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(This article originally appeared on the Mining Co AD&D [now RPG] web site, as part of a series of painting articles on doing basic textures)

        Hi, I'm Laszlo Jakusovszky. There are some basic textures in miniature painting that come up a lot and, if done right, can greatly enhance a well-painted miniature. This is the first in a series of short articles on some common textures and the techniques used to render them realistically. Most of these are relatively easy to paint by following a few basic steps.

        Wood is the first texture I'll be demonstrating. Often a figure has a wooden shield or club that needs to be painted, or a diorama may include parts with wooden surface details to finish. Painting wood falls under the category of drybrushing, really, as there is little blending to do. Careful drybrushing technique is essential to get the right look. When practicing, apply several layers of light drybrushes, rather than a single heavy layer (which often looks chalky or gummy). Also, when applying the washes, use multiple thin washes to create deep color tones rather than one really dark wash. The example I've chosen is a treasure chest.

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        The fine details of the wood in this resin casting make it very easy to work with. If the wood you want to paint is not as well detailed, don't be afraid to add a little wood-grain with a sharp hobby knife or dental pick. Just keep a steady hand and a good eye. (A note here: always wash resin pieces before priming them, as they may have a mould-release agent left on them that prevents primer from sticking well.)
        This piece will be painted a golden oak color, but the type of wood can be varied according to your taste. For other woods, obtain a small, varnished piece of the wood in the color you want to copy or get a wood stain chart, which is usually available for free from hardware stores.

(Please note—all paints used are Ral Partha brand, except for the inks, which are Citadel brand).

Step 1:

The wooden areas are painted a base coat of Leather. Since the multiple drybrushes for painting wood can wear through the base coat on resin pieces (forcing you to patch up the paint), applying a nice thick base coat helps prevent this. I paint several thinned coats of paint to build up the base coat; if you paint one thick layer, it will not brush on smoothly and will fill in the wood grain too much.

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Step 2:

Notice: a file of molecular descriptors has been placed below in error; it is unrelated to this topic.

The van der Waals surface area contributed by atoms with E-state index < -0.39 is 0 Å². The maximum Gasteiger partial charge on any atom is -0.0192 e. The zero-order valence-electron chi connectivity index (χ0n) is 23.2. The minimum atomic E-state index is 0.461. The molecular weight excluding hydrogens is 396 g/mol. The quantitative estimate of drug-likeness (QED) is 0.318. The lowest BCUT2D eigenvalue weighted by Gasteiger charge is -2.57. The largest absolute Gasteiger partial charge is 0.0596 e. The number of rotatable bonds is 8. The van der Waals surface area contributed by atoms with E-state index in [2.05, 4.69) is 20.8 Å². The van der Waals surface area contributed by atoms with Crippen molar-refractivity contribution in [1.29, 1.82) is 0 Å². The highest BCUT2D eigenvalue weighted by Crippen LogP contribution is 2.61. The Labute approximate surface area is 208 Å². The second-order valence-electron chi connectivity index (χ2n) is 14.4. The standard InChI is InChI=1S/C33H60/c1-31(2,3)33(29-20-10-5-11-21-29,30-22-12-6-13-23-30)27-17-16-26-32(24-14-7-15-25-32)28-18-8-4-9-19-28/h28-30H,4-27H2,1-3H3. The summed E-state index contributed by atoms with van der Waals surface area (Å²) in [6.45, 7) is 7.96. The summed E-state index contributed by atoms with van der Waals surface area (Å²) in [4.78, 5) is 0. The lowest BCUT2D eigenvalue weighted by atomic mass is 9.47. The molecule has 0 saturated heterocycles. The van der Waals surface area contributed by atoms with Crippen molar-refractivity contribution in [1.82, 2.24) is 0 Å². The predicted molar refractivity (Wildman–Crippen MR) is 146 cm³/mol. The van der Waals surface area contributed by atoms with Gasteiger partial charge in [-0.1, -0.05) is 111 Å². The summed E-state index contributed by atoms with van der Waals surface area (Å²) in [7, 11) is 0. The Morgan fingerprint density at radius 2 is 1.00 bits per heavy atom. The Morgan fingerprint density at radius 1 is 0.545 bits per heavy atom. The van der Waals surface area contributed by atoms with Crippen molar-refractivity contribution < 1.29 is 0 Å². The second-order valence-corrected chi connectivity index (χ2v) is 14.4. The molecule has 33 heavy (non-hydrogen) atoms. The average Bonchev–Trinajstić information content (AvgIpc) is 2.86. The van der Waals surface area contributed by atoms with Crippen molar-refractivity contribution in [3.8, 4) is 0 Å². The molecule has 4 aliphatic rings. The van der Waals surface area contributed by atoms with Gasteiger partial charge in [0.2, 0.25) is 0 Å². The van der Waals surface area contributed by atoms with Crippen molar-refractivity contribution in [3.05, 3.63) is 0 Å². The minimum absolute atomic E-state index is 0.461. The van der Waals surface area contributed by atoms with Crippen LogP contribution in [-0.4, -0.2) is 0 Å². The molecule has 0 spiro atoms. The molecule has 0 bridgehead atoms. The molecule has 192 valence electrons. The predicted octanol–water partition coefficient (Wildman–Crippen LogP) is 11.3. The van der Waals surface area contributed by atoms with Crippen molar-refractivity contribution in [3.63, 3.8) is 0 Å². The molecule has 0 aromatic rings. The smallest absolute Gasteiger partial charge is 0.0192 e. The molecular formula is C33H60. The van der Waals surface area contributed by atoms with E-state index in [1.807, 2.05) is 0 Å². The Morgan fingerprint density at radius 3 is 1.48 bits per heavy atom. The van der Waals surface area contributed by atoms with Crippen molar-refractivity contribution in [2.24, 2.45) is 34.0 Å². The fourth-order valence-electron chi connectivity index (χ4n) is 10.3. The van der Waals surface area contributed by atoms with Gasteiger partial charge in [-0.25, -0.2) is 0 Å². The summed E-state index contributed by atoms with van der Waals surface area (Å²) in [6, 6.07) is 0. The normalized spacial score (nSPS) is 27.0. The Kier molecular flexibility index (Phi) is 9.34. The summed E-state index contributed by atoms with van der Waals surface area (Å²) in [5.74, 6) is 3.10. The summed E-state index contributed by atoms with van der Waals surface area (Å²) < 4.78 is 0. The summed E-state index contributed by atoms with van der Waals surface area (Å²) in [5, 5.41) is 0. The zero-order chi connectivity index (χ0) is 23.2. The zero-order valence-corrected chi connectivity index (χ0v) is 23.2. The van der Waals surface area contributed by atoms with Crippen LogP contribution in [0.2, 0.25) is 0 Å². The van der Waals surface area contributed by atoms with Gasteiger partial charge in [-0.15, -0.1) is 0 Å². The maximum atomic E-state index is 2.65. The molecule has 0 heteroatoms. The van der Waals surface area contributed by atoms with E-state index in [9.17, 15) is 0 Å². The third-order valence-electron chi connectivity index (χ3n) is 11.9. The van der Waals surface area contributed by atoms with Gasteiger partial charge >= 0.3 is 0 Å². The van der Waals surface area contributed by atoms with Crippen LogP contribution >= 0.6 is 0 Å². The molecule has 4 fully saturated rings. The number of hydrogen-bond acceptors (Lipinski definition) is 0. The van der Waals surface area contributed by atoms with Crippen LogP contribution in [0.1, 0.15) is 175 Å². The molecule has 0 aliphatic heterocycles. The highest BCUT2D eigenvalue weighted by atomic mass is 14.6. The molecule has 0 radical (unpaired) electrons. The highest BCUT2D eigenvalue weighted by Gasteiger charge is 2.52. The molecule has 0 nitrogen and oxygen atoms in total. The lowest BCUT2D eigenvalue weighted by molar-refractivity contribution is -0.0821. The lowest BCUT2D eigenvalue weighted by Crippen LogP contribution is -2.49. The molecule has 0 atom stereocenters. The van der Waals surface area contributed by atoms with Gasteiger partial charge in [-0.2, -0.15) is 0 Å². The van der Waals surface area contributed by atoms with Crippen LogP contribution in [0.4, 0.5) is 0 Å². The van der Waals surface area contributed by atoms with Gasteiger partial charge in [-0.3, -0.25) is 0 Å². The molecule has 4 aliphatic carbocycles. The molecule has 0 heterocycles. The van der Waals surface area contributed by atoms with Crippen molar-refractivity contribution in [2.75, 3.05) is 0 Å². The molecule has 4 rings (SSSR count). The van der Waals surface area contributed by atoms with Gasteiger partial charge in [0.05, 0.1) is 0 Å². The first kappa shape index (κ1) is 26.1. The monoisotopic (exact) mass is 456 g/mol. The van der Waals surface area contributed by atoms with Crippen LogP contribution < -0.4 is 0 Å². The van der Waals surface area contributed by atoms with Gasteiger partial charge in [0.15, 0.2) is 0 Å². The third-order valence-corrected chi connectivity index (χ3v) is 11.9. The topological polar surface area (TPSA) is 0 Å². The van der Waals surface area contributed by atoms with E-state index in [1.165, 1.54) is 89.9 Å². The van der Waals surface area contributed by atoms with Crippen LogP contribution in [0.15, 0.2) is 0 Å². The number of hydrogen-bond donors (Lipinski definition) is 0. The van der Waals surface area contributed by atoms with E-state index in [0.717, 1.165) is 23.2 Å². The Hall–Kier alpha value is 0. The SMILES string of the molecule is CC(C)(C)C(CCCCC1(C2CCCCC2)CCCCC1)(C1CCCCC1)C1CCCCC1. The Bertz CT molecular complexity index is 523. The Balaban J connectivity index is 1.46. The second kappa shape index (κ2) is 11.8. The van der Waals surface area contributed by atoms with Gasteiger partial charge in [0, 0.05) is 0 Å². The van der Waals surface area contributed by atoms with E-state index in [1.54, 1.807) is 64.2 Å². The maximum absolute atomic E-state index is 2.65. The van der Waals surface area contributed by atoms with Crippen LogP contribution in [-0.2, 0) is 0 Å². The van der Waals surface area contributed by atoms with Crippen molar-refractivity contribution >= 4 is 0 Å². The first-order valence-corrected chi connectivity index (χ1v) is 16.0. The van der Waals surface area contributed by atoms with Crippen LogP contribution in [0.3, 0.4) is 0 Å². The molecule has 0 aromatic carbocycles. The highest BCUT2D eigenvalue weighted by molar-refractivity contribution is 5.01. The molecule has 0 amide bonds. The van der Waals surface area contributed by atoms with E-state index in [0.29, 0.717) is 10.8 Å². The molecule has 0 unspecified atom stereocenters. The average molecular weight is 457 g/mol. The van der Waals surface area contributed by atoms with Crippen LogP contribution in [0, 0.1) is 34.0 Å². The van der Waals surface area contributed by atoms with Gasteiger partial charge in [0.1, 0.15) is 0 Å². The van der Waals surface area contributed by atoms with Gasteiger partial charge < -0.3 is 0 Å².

I wash the base coat with a mix of Dunkel Braun and Red Brown. (The wash is thinned with water to the consistency of lowfat milk). Next I apply the first drybrush, using an unthinned mixture of Leather and Ivory.

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This establishes the high points of the wood grain and the dark recesses of the seams for future reference.

Step 3:

To increase the "depth" of the wood-graining effect, I usually wash and drybrush the miniature two to three more times, with each successive drybrush layer being lightened with more Frost Ivory and a touch of Lantern Yellow. (The final drybrush should look very yellow.)  For successive washes, I use several coats of the original wash color, followed by a final wash of Rust Brown Ink. I dilute each wash layer (even the ink), so that the drybrush highlights underneath show through a little. I don't wash over the final drybrush layer, however; instead, I let it stand to depict that bright, reflective look of lacquered wood.

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Step 4:

It's time to finish off the details of the wood. I begin by outlining all the areas of the chest that are in deep shadow: the seams where wood meets the chest's metal straps and the joins between the boards.  For this step, I mix a darker shade of ink wash by taking the Rust Brown Ink and adding a little Brown ink to it. (Ink is better than paint in this case, as successive layers give a very deep, dark look). This ink is applied with a 5/0 brush. To further heighten the shading effect, after I ink each seam I immediately rinse the brush, leaving it slightly damp (not wet), and then blend the ink outward from the recesses of the seams. For the highlighted details, I mix more Frost Ivory, Leather, and Yellow together. This highlight color is painted on to the outermost edges and center grain of each board, to simulate light hitting it. I'm careful to not make this highlight too bright, as that can make the wood look "cartoony."

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Step 5:

The finished miniature is sealed with a semi-gloss spray coat. The semi-gloss gives the wood a nice "polished" look while keeping the metalwork bright. (If you want the look of unlacquered wood, use a matte spray instead).

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I hope this helps you out with all those wooden details!

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Text and Photographs (c) 2002 Laszlo Jakusovszky